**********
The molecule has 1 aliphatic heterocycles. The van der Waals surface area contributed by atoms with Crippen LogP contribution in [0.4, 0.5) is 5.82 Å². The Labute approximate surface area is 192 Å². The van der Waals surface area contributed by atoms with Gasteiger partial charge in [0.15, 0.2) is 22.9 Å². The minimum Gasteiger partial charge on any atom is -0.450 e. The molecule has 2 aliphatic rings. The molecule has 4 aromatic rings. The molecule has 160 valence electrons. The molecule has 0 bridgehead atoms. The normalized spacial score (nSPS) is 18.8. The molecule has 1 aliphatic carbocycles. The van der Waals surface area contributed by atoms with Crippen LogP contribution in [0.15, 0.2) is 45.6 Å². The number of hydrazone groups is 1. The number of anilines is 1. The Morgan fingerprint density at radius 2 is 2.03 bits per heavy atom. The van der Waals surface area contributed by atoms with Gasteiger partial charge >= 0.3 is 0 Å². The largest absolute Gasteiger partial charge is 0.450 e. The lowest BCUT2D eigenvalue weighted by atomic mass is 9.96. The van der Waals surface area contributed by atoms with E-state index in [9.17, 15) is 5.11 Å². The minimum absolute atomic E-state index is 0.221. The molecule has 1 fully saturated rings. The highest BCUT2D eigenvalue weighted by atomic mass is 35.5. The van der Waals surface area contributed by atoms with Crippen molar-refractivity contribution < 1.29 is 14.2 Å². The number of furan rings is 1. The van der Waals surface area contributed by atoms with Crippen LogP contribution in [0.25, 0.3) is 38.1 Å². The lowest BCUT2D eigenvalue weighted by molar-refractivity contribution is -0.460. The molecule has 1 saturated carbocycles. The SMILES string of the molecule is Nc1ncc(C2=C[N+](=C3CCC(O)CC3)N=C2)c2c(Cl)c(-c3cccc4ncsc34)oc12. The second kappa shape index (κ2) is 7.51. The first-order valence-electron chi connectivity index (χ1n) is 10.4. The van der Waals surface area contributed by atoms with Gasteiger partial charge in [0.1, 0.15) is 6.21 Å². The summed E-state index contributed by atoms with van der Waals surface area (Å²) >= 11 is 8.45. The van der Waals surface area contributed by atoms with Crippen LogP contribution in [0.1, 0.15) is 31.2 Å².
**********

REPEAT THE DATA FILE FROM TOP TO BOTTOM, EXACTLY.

The molecule has 1 aliphatic heterocycles. The van der Waals surface area contributed by atoms with Crippen LogP contribution in [0.4, 0.5) is 5.82 Å². The Labute approximate surface area is 192 Å². The van der Waals surface area contributed by atoms with Gasteiger partial charge in [0.15, 0.2) is 22.9 Å². The minimum Gasteiger partial charge on any atom is -0.450 e. The molecule has 2 aliphatic rings. The molecule has 4 aromatic rings. The molecule has 160 valence electrons. The molecule has 0 bridgehead atoms. The normalized spacial score (nSPS) is 18.8. The molecule has 1 aliphatic carbocycles. The van der Waals surface area contributed by atoms with Crippen LogP contribution in [0.15, 0.2) is 45.6 Å². The number of hydrazone groups is 1. The number of anilines is 1. The Morgan fingerprint density at radius 2 is 2.03 bits per heavy atom. The van der Waals surface area contributed by atoms with Gasteiger partial charge >= 0.3 is 0 Å². The largest absolute Gasteiger partial charge is 0.450 e. The lowest BCUT2D eigenvalue weighted by atomic mass is 9.96. The van der Waals surface area contributed by atoms with E-state index in [9.17, 15) is 5.11 Å². The minimum absolute atomic E-state index is 0.221. The molecule has 1 fully saturated rings. The highest BCUT2D eigenvalue weighted by atomic mass is 35.5. The van der Waals surface area contributed by atoms with Crippen molar-refractivity contribution < 1.29 is 14.2 Å². The number of furan rings is 1. The van der Waals surface area contributed by atoms with Crippen LogP contribution in [0.25, 0.3) is 38.1 Å². The lowest BCUT2D eigenvalue weighted by molar-refractivity contribution is -0.460. The molecule has 1 saturated carbocycles. The SMILES string of the molecule is Nc1ncc(C2=C[N+](=C3CCC(O)CC3)N=C2)c2c(Cl)c(-c3cccc4ncsc34)oc12. The second kappa shape index (κ2) is 7.51. The first-order valence-electron chi connectivity index (χ1n) is 10.4. The van der Waals surface area contributed by atoms with Gasteiger partial charge in [0.1, 0.15) is 6.21 Å². The summed E-state index contributed by atoms with van der Waals surface area (Å²) >= 11 is 8.45. The van der Waals surface area contributed by atoms with Crippen LogP contribution in [0.1, 0.15) is 31.2 Å².